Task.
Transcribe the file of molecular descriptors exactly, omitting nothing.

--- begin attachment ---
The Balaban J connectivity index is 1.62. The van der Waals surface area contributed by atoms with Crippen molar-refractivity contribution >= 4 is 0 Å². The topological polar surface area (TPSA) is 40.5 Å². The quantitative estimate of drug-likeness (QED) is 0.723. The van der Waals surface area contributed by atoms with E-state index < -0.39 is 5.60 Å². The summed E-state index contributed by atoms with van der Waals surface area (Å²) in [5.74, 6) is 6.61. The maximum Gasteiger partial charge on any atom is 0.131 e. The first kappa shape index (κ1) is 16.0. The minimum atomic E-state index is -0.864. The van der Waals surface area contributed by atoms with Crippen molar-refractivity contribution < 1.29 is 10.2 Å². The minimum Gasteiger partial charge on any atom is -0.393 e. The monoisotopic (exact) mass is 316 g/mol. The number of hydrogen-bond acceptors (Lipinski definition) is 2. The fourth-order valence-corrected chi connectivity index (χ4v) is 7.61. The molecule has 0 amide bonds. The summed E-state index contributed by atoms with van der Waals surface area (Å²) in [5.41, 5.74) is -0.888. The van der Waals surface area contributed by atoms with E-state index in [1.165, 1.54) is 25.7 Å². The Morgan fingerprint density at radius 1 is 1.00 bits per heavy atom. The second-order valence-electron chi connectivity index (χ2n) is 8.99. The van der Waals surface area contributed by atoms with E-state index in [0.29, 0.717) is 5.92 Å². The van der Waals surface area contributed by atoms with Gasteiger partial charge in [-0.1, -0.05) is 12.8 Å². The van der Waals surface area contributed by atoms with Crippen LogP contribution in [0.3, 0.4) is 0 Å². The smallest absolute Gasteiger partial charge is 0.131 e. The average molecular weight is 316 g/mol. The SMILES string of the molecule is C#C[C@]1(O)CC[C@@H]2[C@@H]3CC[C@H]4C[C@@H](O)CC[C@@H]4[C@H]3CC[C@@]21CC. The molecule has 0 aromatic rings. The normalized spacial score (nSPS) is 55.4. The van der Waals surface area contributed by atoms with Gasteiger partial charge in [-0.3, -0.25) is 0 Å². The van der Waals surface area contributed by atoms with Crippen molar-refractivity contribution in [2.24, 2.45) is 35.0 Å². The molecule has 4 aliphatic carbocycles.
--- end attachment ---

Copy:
The Balaban J connectivity index is 1.62. The van der Waals surface area contributed by atoms with Crippen molar-refractivity contribution >= 4 is 0 Å². The topological polar surface area (TPSA) is 40.5 Å². The quantitative estimate of drug-likeness (QED) is 0.723. The van der Waals surface area contributed by atoms with E-state index < -0.39 is 5.60 Å². The summed E-state index contributed by atoms with van der Waals surface area (Å²) in [5.74, 6) is 6.61. The maximum Gasteiger partial charge on any atom is 0.131 e. The first kappa shape index (κ1) is 16.0. The minimum atomic E-state index is -0.864. The van der Waals surface area contributed by atoms with Crippen molar-refractivity contribution < 1.29 is 10.2 Å². The minimum Gasteiger partial charge on any atom is -0.393 e. The monoisotopic (exact) mass is 316 g/mol. The number of hydrogen-bond acceptors (Lipinski definition) is 2. The fourth-order valence-corrected chi connectivity index (χ4v) is 7.61. The molecule has 0 amide bonds. The summed E-state index contributed by atoms with van der Waals surface area (Å²) in [5.41, 5.74) is -0.888. The van der Waals surface area contributed by atoms with E-state index in [1.165, 1.54) is 25.7 Å². The Morgan fingerprint density at radius 1 is 1.00 bits per heavy atom. The second-order valence-electron chi connectivity index (χ2n) is 8.99. The van der Waals surface area contributed by atoms with E-state index in [0.29, 0.717) is 5.92 Å². The van der Waals surface area contributed by atoms with Gasteiger partial charge in [-0.1, -0.05) is 12.8 Å². The van der Waals surface area contributed by atoms with Crippen LogP contribution in [0.3, 0.4) is 0 Å². The smallest absolute Gasteiger partial charge is 0.131 e. The average molecular weight is 316 g/mol. The SMILES string of the molecule is C#C[C@]1(O)CC[C@@H]2[C@@H]3CC[C@H]4C[C@@H](O)CC[C@@H]4[C@H]3CC[C@@]21CC. The molecule has 0 aromatic rings. The normalized spacial score (nSPS) is 55.4. The van der Waals surface area contributed by atoms with Gasteiger partial charge in [-0.3, -0.25) is 0 Å². The van der Waals surface area contributed by atoms with Crippen molar-refractivity contribution in [2.24, 2.45) is 35.0 Å². The molecule has 4 aliphatic carbocycles.